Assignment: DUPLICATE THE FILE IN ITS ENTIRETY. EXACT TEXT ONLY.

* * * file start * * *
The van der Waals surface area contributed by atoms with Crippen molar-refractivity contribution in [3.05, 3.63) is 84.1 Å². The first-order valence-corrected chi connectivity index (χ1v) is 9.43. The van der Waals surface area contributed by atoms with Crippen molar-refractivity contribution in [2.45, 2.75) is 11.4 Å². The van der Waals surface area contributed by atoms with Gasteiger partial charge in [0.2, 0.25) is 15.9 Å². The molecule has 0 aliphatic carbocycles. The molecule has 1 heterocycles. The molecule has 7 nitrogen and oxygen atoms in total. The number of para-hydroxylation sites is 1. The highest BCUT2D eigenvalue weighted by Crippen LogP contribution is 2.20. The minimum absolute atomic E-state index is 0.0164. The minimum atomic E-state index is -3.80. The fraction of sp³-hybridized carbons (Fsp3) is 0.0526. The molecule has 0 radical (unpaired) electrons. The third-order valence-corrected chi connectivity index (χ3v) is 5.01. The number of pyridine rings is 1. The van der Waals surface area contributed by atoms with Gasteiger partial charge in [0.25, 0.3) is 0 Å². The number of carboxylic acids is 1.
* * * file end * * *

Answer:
The van der Waals surface area contributed by atoms with Crippen molar-refractivity contribution in [3.05, 3.63) is 84.1 Å². The first-order valence-corrected chi connectivity index (χ1v) is 9.43. The van der Waals surface area contributed by atoms with Crippen molar-refractivity contribution in [2.45, 2.75) is 11.4 Å². The van der Waals surface area contributed by atoms with Gasteiger partial charge in [0.2, 0.25) is 15.9 Å². The molecule has 0 aliphatic carbocycles. The molecule has 1 heterocycles. The molecule has 7 nitrogen and oxygen atoms in total. The number of para-hydroxylation sites is 1. The highest BCUT2D eigenvalue weighted by Crippen LogP contribution is 2.20. The minimum absolute atomic E-state index is 0.0164. The minimum atomic E-state index is -3.80. The fraction of sp³-hybridized carbons (Fsp3) is 0.0526. The molecule has 0 radical (unpaired) electrons. The third-order valence-corrected chi connectivity index (χ3v) is 5.01. The number of pyridine rings is 1. The van der Waals surface area contributed by atoms with Gasteiger partial charge in [0.25, 0.3) is 0 Å². The number of carboxylic acids is 1.